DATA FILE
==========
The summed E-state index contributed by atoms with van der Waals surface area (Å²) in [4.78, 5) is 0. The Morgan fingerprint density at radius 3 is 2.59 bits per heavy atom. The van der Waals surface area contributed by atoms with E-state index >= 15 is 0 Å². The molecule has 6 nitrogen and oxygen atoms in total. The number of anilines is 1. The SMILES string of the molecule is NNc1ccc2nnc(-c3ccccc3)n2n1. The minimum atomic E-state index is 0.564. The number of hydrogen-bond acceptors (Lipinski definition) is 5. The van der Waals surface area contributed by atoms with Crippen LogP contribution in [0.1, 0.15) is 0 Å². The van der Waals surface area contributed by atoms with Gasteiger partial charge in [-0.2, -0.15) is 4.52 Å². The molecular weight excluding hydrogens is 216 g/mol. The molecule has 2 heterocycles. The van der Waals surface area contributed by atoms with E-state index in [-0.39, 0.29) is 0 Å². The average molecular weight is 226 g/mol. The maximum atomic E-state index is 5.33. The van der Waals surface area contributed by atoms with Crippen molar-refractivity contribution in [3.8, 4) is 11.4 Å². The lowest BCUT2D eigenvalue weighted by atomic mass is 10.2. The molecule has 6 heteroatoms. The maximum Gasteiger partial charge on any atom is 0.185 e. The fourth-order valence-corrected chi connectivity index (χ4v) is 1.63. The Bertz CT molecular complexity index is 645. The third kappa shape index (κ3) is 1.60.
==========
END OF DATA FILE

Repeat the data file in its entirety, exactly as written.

The summed E-state index contributed by atoms with van der Waals surface area (Å²) in [4.78, 5) is 0. The Morgan fingerprint density at radius 3 is 2.59 bits per heavy atom. The van der Waals surface area contributed by atoms with E-state index >= 15 is 0 Å². The molecule has 6 nitrogen and oxygen atoms in total. The number of anilines is 1. The SMILES string of the molecule is NNc1ccc2nnc(-c3ccccc3)n2n1. The minimum atomic E-state index is 0.564. The number of hydrogen-bond acceptors (Lipinski definition) is 5. The van der Waals surface area contributed by atoms with Crippen LogP contribution in [0.1, 0.15) is 0 Å². The van der Waals surface area contributed by atoms with Gasteiger partial charge in [-0.2, -0.15) is 4.52 Å². The molecular weight excluding hydrogens is 216 g/mol. The molecule has 2 heterocycles. The van der Waals surface area contributed by atoms with E-state index in [-0.39, 0.29) is 0 Å². The average molecular weight is 226 g/mol. The maximum atomic E-state index is 5.33. The van der Waals surface area contributed by atoms with Crippen molar-refractivity contribution in [3.8, 4) is 11.4 Å². The lowest BCUT2D eigenvalue weighted by atomic mass is 10.2. The molecule has 6 heteroatoms. The maximum Gasteiger partial charge on any atom is 0.185 e. The fourth-order valence-corrected chi connectivity index (χ4v) is 1.63. The Bertz CT molecular complexity index is 645. The third kappa shape index (κ3) is 1.60.